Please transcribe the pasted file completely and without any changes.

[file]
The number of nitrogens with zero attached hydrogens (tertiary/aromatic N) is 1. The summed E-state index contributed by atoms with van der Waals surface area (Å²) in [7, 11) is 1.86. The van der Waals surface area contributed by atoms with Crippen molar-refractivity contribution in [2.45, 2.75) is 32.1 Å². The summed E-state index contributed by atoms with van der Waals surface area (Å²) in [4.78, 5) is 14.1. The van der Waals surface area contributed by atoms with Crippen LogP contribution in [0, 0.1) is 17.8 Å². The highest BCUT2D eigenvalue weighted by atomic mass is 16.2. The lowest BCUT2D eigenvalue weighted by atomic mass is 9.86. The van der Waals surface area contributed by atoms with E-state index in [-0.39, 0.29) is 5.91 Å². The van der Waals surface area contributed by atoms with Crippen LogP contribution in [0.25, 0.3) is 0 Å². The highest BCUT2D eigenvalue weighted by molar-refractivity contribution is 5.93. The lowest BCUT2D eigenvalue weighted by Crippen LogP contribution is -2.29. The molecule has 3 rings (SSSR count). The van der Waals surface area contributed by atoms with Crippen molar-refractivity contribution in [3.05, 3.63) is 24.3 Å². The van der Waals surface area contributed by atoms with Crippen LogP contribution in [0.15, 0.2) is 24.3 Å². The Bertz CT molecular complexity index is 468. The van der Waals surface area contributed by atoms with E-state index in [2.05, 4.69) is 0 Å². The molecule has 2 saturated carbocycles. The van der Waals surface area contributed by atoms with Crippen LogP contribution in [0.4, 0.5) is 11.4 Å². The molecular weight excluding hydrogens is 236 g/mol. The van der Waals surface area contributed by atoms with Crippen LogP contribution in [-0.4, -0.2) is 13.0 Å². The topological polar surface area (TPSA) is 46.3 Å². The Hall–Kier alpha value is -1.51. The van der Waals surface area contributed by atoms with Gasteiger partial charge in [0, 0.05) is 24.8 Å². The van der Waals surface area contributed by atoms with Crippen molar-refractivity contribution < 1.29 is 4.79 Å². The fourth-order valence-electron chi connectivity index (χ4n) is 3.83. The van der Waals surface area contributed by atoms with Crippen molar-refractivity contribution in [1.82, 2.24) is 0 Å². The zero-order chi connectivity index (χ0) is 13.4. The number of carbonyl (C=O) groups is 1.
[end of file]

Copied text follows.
The number of nitrogens with zero attached hydrogens (tertiary/aromatic N) is 1. The summed E-state index contributed by atoms with van der Waals surface area (Å²) in [7, 11) is 1.86. The van der Waals surface area contributed by atoms with Crippen molar-refractivity contribution in [2.45, 2.75) is 32.1 Å². The summed E-state index contributed by atoms with van der Waals surface area (Å²) in [4.78, 5) is 14.1. The van der Waals surface area contributed by atoms with Crippen LogP contribution in [0, 0.1) is 17.8 Å². The highest BCUT2D eigenvalue weighted by atomic mass is 16.2. The lowest BCUT2D eigenvalue weighted by atomic mass is 9.86. The van der Waals surface area contributed by atoms with E-state index in [-0.39, 0.29) is 5.91 Å². The van der Waals surface area contributed by atoms with Crippen LogP contribution in [0.25, 0.3) is 0 Å². The highest BCUT2D eigenvalue weighted by molar-refractivity contribution is 5.93. The lowest BCUT2D eigenvalue weighted by Crippen LogP contribution is -2.29. The molecule has 3 rings (SSSR count). The van der Waals surface area contributed by atoms with Crippen molar-refractivity contribution in [3.05, 3.63) is 24.3 Å². The van der Waals surface area contributed by atoms with Crippen LogP contribution in [0.15, 0.2) is 24.3 Å². The Bertz CT molecular complexity index is 468. The van der Waals surface area contributed by atoms with E-state index in [2.05, 4.69) is 0 Å². The molecule has 2 saturated carbocycles. The van der Waals surface area contributed by atoms with Crippen LogP contribution in [0.4, 0.5) is 11.4 Å². The molecular weight excluding hydrogens is 236 g/mol. The van der Waals surface area contributed by atoms with Crippen LogP contribution in [-0.4, -0.2) is 13.0 Å². The topological polar surface area (TPSA) is 46.3 Å². The Hall–Kier alpha value is -1.51. The van der Waals surface area contributed by atoms with Gasteiger partial charge in [0, 0.05) is 24.8 Å². The van der Waals surface area contributed by atoms with Crippen molar-refractivity contribution < 1.29 is 4.79 Å². The fourth-order valence-electron chi connectivity index (χ4n) is 3.83. The van der Waals surface area contributed by atoms with Crippen molar-refractivity contribution in [1.82, 2.24) is 0 Å². The zero-order chi connectivity index (χ0) is 13.4. The number of carbonyl (C=O) groups is 1.